Inflammation of the large intestine is referred to in medicine as colitis. Colitis can be a confusing term because it is often used interchangeably as a symptom and illness. There are different types and subtypes of colitis which further confuses the issue. While we have talked frequently about Inflammatory Bowel Disease you may not know about the other forms of colitis.
Check out these additional types of colitis and their definitions to help clear up any confusion.
Allergic colitis only occurs in infants. In this condition a food protein that baby is allergic to causes an immune response in the intestines. This irritation can create ulcerations in the intestines leading to fussiness, poor feeding, excessive gas, diarrhea or even blood in the stool. The most common culprit of allergic colitis is milk. Fortunately allergic colitis is easy to cure by avoiding the food that causes the reaction.
Microscopic Colitis got it’s name because of the need to examine tissue under a microscope to get an accurate diagnosis. There are two types of microscopic colitis, collagenous colitis and lymphocytic colitis. In collagenous colitis a thick layer of collagen forms in the tissue of the colon causing painful symptoms. Lymphocytic colitis occurs when white blood cells known as lymphocytes form in the intestinal tissue. Both forms of microscopic colitis are thought to be autoimmune and treatment is similar to IBD.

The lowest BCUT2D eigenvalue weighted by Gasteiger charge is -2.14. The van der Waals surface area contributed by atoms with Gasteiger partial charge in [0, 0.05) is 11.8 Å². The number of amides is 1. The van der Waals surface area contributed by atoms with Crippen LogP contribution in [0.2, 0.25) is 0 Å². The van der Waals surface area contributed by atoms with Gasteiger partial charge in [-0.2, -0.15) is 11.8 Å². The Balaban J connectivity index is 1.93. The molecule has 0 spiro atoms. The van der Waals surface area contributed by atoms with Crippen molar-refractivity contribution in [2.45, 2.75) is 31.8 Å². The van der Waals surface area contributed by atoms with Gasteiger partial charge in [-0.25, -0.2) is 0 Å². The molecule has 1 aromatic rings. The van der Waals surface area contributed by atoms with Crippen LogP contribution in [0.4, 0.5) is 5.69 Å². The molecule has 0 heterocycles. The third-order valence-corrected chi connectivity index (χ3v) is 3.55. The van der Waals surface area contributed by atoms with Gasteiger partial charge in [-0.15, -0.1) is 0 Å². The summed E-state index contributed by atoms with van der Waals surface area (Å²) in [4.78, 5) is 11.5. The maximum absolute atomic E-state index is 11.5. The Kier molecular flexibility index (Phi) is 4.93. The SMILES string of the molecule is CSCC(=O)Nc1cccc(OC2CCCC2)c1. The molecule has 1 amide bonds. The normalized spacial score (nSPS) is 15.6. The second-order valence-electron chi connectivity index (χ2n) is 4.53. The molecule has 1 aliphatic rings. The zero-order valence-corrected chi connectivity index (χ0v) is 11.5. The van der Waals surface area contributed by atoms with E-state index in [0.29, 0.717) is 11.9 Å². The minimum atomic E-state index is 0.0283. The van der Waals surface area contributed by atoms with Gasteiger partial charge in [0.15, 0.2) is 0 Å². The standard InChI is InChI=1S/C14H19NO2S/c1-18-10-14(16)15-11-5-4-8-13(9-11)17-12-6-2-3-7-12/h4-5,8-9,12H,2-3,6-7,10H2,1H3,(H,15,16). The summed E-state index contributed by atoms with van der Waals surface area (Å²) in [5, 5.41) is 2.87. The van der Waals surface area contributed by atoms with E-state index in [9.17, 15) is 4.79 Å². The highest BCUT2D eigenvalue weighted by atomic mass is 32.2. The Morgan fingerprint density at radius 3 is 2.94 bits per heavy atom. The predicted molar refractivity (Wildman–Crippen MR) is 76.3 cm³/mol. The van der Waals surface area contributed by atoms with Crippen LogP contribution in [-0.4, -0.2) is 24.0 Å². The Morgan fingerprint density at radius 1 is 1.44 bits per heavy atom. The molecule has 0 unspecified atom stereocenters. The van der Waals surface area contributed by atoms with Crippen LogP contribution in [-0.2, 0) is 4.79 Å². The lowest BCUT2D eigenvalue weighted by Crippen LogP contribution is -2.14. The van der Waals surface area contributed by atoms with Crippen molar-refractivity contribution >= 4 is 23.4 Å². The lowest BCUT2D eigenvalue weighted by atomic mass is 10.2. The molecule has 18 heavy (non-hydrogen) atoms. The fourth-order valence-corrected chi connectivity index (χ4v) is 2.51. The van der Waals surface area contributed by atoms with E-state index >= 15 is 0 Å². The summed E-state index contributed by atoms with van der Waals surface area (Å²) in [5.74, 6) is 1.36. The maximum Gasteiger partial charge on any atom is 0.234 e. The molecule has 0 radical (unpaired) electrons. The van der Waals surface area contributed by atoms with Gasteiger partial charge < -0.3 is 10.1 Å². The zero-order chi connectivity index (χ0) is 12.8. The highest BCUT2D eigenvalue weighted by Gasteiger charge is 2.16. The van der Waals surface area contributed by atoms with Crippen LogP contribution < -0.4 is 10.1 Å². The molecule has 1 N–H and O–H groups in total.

Infectious colitis occurs when a virus, bacteria or parasite invade the small or large intestine. Most of these infections occur because a person has consumed contaminated food or water. Symptoms of infectious colitis include diarrhea, abdominal cramps and dehydration from numerous watery stools. This form of colitis subsides when the infection is resolved.
Ischemic colitis occurs when a portion of the colon looses it’s blood supply. This loss of blood causes inflammation of the tissue. Symptoms of ischemic colitis include: pain, fever and diarrhea. This type of colitis can be caused by high or low blood pressure, smoking, diabetes, high cholesterol, bowel obstructions or even hernias. Treatment for ischemic colitis depends on limiting or removing the risk factor that caused the condition and treating any pain or dehydration.
No matter what form of colitis you suffer from there are treatments available. If you have any of these symptoms talk with your physician about proper diagnosis and treatment.
Jennifer Rackley is a nutritionist and mother of three girls. Two of her children have dealt with acid reflux disease, food allergies, migraines, and asthma. She has a Bachelor of Science in dietetics from Harding University and graduate work in public health nutrition through Eastern Kentucky University. In addition to writing for HealthCentral, she does patient consults and serves on the Board of Directors for the Pediatric Adolescent Gastroesophageal Reflux Association.